Plato and the crisis in education

More than a problem of means, the question of education today is a problem of ends. We are faced with confusion when it comes to educating the new generations. 

March 15, 2021-Reading time: 2 minutes
platon and aristotle

When parents get used to letting their children do what they want, when children despise the advice of their parents, when teachers tremble before their disciples and prefer to flatter them, when young people despise the laws because they no longer recognize above them any authority of anything or anyone, then the beginning of tyranny is at the doorstep.

Plato. The Republic

One of the things that makes an author a classic is that his teachings cross the borders of the time in which he lived and reach us with the freshness of the permanent. That is the feeling I had when I reread this quote from Plato and thought about what education needs today in Spain, now that a new educational law is being implemented.

Because, contrary to what is sometimes heard, I do not believe that the main problem of education is a question of financing. Never has so much been invested in education as in our time. Improving education does not mean increasing teachers' salaries, lowering the ratios of students per classroom or having better technological resources. All this is welcome, but it is not enough. More than a problem of means, the question of education is a problem of ends. And, as Seneca said, there is no favorable wind for those who do not know to which port they are heading.

The feeling I have of our education system at the moment is precisely that it is a great ocean liner -you only have to look at the budget and the thousands of people involved-, but it is capsizing, drifting from one place to another, with no fixed course. We know that the ship has to keep sailing, the schools have to be open, the system cannot be stopped, but we do not know where to go.

The symptoms that Plato saw in his time, and which are repeated today, are signs of this aimless navigation. Permissive fathers and mothers, teachers who feel they are simply teachers but have no educational will, politicians who change the laws every time they rise to power to impose their own partisan project, teachers without authority and impelled to massively approve their students... Ah, if Plato could see us today...!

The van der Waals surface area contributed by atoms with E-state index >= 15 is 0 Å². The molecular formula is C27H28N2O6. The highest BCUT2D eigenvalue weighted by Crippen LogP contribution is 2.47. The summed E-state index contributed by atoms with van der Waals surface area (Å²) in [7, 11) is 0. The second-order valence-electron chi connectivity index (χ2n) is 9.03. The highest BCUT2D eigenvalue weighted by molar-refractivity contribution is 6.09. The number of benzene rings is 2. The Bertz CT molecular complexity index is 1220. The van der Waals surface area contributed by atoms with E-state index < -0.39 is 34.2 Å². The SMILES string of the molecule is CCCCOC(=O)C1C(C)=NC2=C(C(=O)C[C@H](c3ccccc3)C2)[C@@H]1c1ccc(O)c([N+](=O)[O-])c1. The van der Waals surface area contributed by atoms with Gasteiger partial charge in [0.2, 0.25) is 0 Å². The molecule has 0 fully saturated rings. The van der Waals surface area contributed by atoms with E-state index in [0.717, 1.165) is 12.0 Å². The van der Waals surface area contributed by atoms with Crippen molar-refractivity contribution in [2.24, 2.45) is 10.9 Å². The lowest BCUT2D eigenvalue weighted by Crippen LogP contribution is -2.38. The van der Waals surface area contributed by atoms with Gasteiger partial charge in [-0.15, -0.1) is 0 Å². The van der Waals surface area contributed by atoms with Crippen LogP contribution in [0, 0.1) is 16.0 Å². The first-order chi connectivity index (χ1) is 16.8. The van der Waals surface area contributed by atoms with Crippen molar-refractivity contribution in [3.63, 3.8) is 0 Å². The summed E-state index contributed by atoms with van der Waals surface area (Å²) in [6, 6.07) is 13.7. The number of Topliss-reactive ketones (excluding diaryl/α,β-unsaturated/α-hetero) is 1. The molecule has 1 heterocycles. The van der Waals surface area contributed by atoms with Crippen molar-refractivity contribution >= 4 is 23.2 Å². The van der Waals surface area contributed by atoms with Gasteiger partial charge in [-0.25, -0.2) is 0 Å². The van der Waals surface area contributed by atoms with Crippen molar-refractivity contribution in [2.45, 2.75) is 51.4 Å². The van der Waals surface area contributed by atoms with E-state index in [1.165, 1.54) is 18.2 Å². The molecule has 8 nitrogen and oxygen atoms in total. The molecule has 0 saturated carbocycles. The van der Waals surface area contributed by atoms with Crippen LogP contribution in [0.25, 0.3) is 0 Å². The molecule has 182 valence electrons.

Our society is going through a time of confusion about how we should educate the new generations and it is not enough to patch things up.

Javier Segura

We truly have a crisis in education, or as Benedict XVI said, we are experiencing an educational emergency, closely linked to the historical changes we are living through. Pope Francis has also put on the international agenda the need to rethink and renew education with his call for a 'Global Education Pact'.

We in Spain are experiencing the disorientation Plato spoke of in an intense way. The new educational law and the way in which it has been imposed only aggravate this feeling. But beyond this political situation, our society is going through a moment of bewilderment as to how we should educate the new generations. That is precisely why we have to be aware that it is not enough to patch things up, to focus only on the means, but we have to point out the course that will lead us to the port of a renewal of education that, as Francis asks, puts the person at the center.

The authorJavier Segura

Teaching Delegate in the Diocese of Getafe since the 2010-2011 academic year, he has previously exercised this service in the Archbishopric of Pamplona and Tudela, for seven years (2003-2009). He currently combines this work with his dedication to youth ministry directing the Public Association of the Faithful 'Milicia de Santa Maria' and the educational association 'VEN Y VERÁS. EDUCATION', of which he is President.

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